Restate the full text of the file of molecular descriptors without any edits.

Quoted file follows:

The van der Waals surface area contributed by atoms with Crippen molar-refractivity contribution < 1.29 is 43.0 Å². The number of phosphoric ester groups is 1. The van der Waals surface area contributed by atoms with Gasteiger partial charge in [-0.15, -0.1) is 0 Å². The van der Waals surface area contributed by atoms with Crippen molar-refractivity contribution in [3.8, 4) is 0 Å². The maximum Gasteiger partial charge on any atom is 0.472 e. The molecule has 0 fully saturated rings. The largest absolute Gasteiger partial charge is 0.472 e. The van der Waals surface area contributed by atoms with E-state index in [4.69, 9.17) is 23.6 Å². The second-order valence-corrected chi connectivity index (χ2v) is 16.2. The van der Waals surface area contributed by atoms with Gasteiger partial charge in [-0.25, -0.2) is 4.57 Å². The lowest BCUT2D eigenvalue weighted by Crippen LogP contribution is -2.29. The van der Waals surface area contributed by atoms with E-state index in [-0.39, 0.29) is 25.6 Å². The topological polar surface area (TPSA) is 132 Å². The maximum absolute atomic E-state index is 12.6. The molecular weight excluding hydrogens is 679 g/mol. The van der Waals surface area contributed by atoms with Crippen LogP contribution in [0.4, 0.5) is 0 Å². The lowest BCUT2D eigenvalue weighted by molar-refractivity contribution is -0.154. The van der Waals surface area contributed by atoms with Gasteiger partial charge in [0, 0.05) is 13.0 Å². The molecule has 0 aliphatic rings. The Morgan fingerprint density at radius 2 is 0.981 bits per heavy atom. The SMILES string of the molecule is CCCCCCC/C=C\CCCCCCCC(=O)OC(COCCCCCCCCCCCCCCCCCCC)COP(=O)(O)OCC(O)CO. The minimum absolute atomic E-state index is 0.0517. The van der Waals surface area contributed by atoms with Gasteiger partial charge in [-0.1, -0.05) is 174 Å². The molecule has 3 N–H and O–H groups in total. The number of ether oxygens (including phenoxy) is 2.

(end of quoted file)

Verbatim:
The van der Waals surface area contributed by atoms with Crippen molar-refractivity contribution < 1.29 is 43.0 Å². The number of phosphoric ester groups is 1. The van der Waals surface area contributed by atoms with Gasteiger partial charge in [-0.15, -0.1) is 0 Å². The van der Waals surface area contributed by atoms with Crippen molar-refractivity contribution in [3.8, 4) is 0 Å². The maximum Gasteiger partial charge on any atom is 0.472 e. The molecule has 0 fully saturated rings. The largest absolute Gasteiger partial charge is 0.472 e. The van der Waals surface area contributed by atoms with E-state index in [4.69, 9.17) is 23.6 Å². The second-order valence-corrected chi connectivity index (χ2v) is 16.2. The van der Waals surface area contributed by atoms with Gasteiger partial charge in [-0.25, -0.2) is 4.57 Å². The lowest BCUT2D eigenvalue weighted by Crippen LogP contribution is -2.29. The van der Waals surface area contributed by atoms with E-state index in [-0.39, 0.29) is 25.6 Å². The topological polar surface area (TPSA) is 132 Å². The maximum absolute atomic E-state index is 12.6. The molecular weight excluding hydrogens is 679 g/mol. The van der Waals surface area contributed by atoms with Crippen LogP contribution in [0.4, 0.5) is 0 Å². The lowest BCUT2D eigenvalue weighted by molar-refractivity contribution is -0.154. The van der Waals surface area contributed by atoms with Gasteiger partial charge in [0, 0.05) is 13.0 Å². The molecule has 0 aliphatic rings. The Morgan fingerprint density at radius 2 is 0.981 bits per heavy atom. The SMILES string of the molecule is CCCCCCC/C=C\CCCCCCCC(=O)OC(COCCCCCCCCCCCCCCCCCCC)COP(=O)(O)OCC(O)CO. The minimum absolute atomic E-state index is 0.0517. The van der Waals surface area contributed by atoms with Gasteiger partial charge in [-0.1, -0.05) is 174 Å². The molecule has 3 N–H and O–H groups in total. The number of ether oxygens (including phenoxy) is 2.